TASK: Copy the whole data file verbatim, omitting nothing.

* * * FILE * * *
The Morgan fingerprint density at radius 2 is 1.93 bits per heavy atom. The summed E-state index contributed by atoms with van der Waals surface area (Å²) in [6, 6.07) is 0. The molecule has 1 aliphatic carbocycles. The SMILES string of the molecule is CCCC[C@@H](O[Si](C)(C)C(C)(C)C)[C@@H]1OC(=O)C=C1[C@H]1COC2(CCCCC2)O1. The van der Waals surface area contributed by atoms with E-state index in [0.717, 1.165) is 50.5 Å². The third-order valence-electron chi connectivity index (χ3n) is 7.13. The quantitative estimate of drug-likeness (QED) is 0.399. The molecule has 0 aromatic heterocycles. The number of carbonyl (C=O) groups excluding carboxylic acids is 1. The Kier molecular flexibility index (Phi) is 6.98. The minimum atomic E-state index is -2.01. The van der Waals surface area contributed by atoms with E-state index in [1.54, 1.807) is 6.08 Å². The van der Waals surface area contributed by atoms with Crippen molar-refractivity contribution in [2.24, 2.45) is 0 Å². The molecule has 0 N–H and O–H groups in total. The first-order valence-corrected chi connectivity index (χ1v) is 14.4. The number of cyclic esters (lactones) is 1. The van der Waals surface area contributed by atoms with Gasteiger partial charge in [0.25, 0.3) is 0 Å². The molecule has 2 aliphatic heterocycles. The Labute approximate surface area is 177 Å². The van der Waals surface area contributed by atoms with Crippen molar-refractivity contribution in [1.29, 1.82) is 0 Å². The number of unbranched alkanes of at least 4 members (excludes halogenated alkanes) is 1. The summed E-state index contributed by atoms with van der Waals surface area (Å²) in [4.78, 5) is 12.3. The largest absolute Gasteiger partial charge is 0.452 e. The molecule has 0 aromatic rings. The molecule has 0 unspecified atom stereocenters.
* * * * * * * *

The Morgan fingerprint density at radius 2 is 1.93 bits per heavy atom. The summed E-state index contributed by atoms with van der Waals surface area (Å²) in [6, 6.07) is 0. The molecule has 1 aliphatic carbocycles. The SMILES string of the molecule is CCCC[C@@H](O[Si](C)(C)C(C)(C)C)[C@@H]1OC(=O)C=C1[C@H]1COC2(CCCCC2)O1. The van der Waals surface area contributed by atoms with E-state index in [0.717, 1.165) is 50.5 Å². The third-order valence-electron chi connectivity index (χ3n) is 7.13. The quantitative estimate of drug-likeness (QED) is 0.399. The molecule has 0 aromatic heterocycles. The number of carbonyl (C=O) groups excluding carboxylic acids is 1. The Kier molecular flexibility index (Phi) is 6.98. The minimum atomic E-state index is -2.01. The van der Waals surface area contributed by atoms with E-state index in [1.54, 1.807) is 6.08 Å². The van der Waals surface area contributed by atoms with Crippen molar-refractivity contribution in [2.24, 2.45) is 0 Å². The molecule has 0 N–H and O–H groups in total. The first-order valence-corrected chi connectivity index (χ1v) is 14.4. The number of cyclic esters (lactones) is 1. The van der Waals surface area contributed by atoms with Gasteiger partial charge in [0.25, 0.3) is 0 Å². The molecule has 2 aliphatic heterocycles. The Labute approximate surface area is 177 Å². The van der Waals surface area contributed by atoms with Crippen molar-refractivity contribution in [1.29, 1.82) is 0 Å². The number of unbranched alkanes of at least 4 members (excludes halogenated alkanes) is 1. The summed E-state index contributed by atoms with van der Waals surface area (Å²) in [4.78, 5) is 12.3. The largest absolute Gasteiger partial charge is 0.452 e. The molecule has 0 aromatic rings. The molecule has 0 unspecified atom stereocenters.